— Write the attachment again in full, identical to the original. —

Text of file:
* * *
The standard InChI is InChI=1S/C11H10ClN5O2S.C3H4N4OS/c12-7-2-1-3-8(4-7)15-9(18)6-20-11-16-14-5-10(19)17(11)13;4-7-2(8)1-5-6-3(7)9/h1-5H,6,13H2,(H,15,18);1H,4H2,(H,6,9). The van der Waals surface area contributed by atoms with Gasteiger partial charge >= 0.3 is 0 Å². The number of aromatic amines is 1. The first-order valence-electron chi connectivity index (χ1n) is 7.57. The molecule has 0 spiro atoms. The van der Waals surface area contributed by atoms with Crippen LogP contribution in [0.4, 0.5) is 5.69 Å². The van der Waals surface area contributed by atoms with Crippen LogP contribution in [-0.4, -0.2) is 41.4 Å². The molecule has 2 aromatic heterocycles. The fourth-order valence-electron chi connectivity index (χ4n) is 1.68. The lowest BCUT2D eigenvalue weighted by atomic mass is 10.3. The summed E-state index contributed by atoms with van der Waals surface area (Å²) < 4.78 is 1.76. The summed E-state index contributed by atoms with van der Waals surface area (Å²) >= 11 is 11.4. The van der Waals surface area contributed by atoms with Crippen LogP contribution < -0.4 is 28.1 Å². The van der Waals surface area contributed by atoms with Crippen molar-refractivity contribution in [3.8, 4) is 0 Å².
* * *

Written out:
The standard InChI is InChI=1S/C11H10ClN5O2S.C3H4N4OS/c12-7-2-1-3-8(4-7)15-9(18)6-20-11-16-14-5-10(19)17(11)13;4-7-2(8)1-5-6-3(7)9/h1-5H,6,13H2,(H,15,18);1H,4H2,(H,6,9). The van der Waals surface area contributed by atoms with Gasteiger partial charge >= 0.3 is 0 Å². The number of aromatic amines is 1. The first-order valence-electron chi connectivity index (χ1n) is 7.57. The molecule has 0 spiro atoms. The van der Waals surface area contributed by atoms with Crippen LogP contribution in [0.4, 0.5) is 5.69 Å². The van der Waals surface area contributed by atoms with Crippen LogP contribution in [-0.4, -0.2) is 41.4 Å². The molecule has 2 aromatic heterocycles. The fourth-order valence-electron chi connectivity index (χ4n) is 1.68. The lowest BCUT2D eigenvalue weighted by atomic mass is 10.3. The summed E-state index contributed by atoms with van der Waals surface area (Å²) < 4.78 is 1.76. The summed E-state index contributed by atoms with van der Waals surface area (Å²) >= 11 is 11.4. The van der Waals surface area contributed by atoms with Crippen LogP contribution < -0.4 is 28.1 Å². The van der Waals surface area contributed by atoms with Crippen molar-refractivity contribution in [3.8, 4) is 0 Å².